"They were targeting young moms because we don't like to make a scene."
Rachel looks like a soccer mom. On most days her minivan is cluttered with backpacks and sports gear. Leftover Goldfish and Cheerios are ground into the floorboards. When dropping her kids off at school in the morning, Rachel often sweeps her long blond hair into a messy bun at the nape of her neck.
On a sticky summer Tuesday morning, Rachel was stopped at a red light on the corner of Genesee and Balboa after dropping her youngest daughter off at preschool. She was un-showered and wearing a loose-fitting T-shirt and a pair of ratty cut-off sweatpants. The air conditioning in her gold-tone late-model minivan was busted, so her windows were rolled all the way down. Rachel was singing along to a pop song on her radio when a souped-up black pickup pulled up next to her with a good-looking younger man behind the wheel.
“I was in the turn lane, and he stopped his car in the middle lane next to me even though there were no cars in front of him,” Rachel recalls. Their eyes met. He smiled and shouted, “Hey, pretty lady! Can I have your phone number?”
Rachel blushed and held up her ring finger for the man to see and replied, “Sorry, happily married for 16 years!” The light changed and she drove away.
Rachel admits that she was momentarily flattered. It was a nice compliment to hear while in full mom mode. Minutes later, Rachel backed her minivan into her Linda Vista driveway and busied herself cleaning out her van. While depositing garbage into a gray trashcan left on her curb for pick-up day, she was startled to see the same truck from the red light parked in her cul-de-sac. The young man climbed out and started walking toward Rachel.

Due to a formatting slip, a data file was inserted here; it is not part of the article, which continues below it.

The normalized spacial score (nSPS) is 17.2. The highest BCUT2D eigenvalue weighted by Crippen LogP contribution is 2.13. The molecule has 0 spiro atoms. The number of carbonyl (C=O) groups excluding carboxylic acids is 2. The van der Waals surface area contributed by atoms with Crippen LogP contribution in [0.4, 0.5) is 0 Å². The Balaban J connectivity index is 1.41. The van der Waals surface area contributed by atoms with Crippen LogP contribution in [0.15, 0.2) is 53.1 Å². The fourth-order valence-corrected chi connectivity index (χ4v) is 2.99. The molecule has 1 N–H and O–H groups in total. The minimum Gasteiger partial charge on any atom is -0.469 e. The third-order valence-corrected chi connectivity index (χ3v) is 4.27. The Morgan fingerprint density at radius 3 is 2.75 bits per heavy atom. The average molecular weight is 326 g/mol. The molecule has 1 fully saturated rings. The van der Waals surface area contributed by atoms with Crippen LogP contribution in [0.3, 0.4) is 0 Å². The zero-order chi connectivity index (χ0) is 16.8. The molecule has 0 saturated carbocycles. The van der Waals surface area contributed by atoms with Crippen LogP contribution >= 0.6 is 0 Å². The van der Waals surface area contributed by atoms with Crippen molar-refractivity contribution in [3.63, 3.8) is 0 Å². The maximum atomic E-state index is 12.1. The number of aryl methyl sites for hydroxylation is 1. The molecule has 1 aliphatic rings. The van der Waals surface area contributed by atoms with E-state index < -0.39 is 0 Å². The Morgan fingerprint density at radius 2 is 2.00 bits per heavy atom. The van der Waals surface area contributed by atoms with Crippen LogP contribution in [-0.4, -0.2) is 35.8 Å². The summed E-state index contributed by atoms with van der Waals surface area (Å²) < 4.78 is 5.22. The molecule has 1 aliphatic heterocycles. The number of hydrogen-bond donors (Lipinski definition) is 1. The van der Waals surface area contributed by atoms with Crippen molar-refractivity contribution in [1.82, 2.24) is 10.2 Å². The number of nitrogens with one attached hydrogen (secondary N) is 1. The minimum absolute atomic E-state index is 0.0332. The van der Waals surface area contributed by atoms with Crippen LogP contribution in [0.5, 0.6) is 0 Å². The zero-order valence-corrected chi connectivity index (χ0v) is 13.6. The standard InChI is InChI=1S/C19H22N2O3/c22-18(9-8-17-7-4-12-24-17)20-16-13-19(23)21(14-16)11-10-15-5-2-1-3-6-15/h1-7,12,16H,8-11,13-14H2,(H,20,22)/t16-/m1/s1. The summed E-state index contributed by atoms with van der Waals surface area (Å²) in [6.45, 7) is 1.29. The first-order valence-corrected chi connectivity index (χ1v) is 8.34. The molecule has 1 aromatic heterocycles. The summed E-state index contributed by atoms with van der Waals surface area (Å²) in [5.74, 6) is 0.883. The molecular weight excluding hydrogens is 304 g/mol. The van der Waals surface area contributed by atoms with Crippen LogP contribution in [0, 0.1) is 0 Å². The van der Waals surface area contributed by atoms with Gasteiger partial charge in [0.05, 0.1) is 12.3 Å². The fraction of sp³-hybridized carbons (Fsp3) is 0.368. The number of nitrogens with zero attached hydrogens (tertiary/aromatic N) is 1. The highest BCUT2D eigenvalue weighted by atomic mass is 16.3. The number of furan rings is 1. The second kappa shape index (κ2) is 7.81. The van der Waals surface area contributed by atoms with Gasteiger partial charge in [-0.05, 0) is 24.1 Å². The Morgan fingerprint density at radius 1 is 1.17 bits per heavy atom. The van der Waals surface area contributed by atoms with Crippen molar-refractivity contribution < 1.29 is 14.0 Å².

“What are you doing here?” Rachel asked, her voice bubbling with a mixture of fear and frustration. “I told you I am happily married.” She put her hands up in an attempt to send a clear message for him to stay back.
“I had a feeling of uncertainty. He didn’t look vicious or violent. He was smaller in build than me. He didn’t come off threatening. It was a very awkward moment. I was obviously much older than him. I’d already told him I was married. I had never been approached by anyone like that before.”
The man began pleading with Rachel: “I want to get to know you! I want to be your friend,” He begged, “Let’s go to the beach. Have coffee with me. I have kids, too. We can talk about our kids.”
“I kept repeating, ‘You need to leave. I don’t want to be friends with you.’”
Rachel’s 11-year-old son was inside. He opened the door and popped his head out to check on his mother. This startled the man.
“He seemed surprised and said, ‘You aren’t home alone?’”
Fearful for her son’s safety, Rachel shouted, “Get in the house! Lock the doors!”
When she turned back around, the man was walking briskly toward her.
“I put my hand up to stop him. I was afraid because he was walking closer to the house. I didn’t know if he had a gun or a knife, if he wanted to kill me, or rape me. He took my hand and put it on his heart. He said, ‘My heart aches for you.’ I took my hand away. When I did that, he thrusted toward me.”
Rachel pauses to wipe tears from her blue eyes. When she regains her composure she continues, “He put me in a body lock. He put one of his legs between my legs. He pushed my left leg out and wrapped his other leg around me so I couldn’t move backwards without tripping and falling. One of his arms wrapped around my back. He pulled me into him. He wrapped his other arm tightly around my shoulders and neck. He held my neck tight with his hand. He started grinding into me.”
Rachel froze. She didn’t scream. Her heart was racing. Her eyes met his, which seemed to be staring through her. He had her arms pinned to the side of her body.
“Somehow, I was able to squirm through. And then I punched him in an upward motion on the lower jaw, hard. He stumbled back in shock. I broke free and shouted, ‘I am calling the cops!’”